Extent, Commencement and Short Title

Part of Parliamentary Constituencies Bill – in a Public Bill Committee am 2:00 pm ar 30 Mehefin 2020.

Danfonwch hysbysiad imi am ddadleuon fel hyn

Photo of Chloe Smith Chloe Smith Assistant Whip, Minister of State (Cabinet Office) 2:00, 30 Mehefin 2020

Sir David, it is a wonderful pleasure to return to the Committee under your chairmanship. I wanted to clarify a point that was raised by the right hon. Member for Warley. He is not in his place now, but I hope it will be helpful to the Committee if I proceed.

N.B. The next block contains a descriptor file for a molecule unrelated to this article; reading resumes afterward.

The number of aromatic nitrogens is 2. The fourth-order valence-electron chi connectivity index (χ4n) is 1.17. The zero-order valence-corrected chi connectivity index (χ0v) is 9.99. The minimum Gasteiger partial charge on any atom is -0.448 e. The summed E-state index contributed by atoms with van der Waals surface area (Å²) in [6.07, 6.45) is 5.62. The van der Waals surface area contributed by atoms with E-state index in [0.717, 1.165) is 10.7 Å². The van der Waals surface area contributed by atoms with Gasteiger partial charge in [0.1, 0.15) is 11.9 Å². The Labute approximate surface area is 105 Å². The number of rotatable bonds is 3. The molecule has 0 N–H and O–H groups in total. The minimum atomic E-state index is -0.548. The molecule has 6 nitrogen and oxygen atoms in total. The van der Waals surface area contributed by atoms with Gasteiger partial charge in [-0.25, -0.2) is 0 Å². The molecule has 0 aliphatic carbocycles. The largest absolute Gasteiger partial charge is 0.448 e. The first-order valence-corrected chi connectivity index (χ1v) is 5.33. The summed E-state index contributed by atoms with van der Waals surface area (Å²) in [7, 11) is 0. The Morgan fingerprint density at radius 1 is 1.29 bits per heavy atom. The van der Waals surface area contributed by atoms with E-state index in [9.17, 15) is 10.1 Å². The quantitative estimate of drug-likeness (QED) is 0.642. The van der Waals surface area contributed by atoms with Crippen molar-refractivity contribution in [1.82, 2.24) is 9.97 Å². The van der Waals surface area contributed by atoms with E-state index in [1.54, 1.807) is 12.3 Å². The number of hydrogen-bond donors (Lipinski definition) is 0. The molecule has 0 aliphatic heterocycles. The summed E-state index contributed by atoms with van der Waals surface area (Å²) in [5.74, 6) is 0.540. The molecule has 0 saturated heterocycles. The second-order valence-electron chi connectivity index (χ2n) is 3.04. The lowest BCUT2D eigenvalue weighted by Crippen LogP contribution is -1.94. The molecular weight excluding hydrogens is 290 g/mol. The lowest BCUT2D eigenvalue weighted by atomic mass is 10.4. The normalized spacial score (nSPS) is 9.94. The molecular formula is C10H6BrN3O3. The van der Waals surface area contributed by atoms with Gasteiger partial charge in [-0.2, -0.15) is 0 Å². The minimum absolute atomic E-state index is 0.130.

The right hon. Gentleman asked how the protected status of Ynys Môn, on which we had an excellent debate this morning, would relate to the allocation of seats between the nations in the calculation of the electoral quota. I can make that clear now. At the start of the boundary review, before any allocations are made, the protected constituencies and their electorate are set to one side, as it were. That happens at the beginning before the national consideration. They are then not included in any consideration of either seat allocations or the calculation of the electoral quota. To illustrate that, with Ynys Môn added to the existing four protected constituencies there will be five in total. Those five will be removed from the overall total number, leaving 645. Their electorates would then be subtracted from the UK total electorate. The remaining UK electorate would be divided by 645, and that would give the electoral quota—the average on which each proposed constituency will be based. That figure is likely to fall somewhere between 70,000 and 80,000. The number of constituencies per home nation—the allocation—is then calculated by the usual method set out under rule 8 of schedule 2 to the Parliamentary Constituencies Act 1986, which also uses the total electorate of each part of the UK, minus the electorate of any protected constituencies in that part. I will talk more about the method for that when we discuss new clause 3, but I hope that in the first instance that addresses the right hon. Gentleman’s query, even in his absence.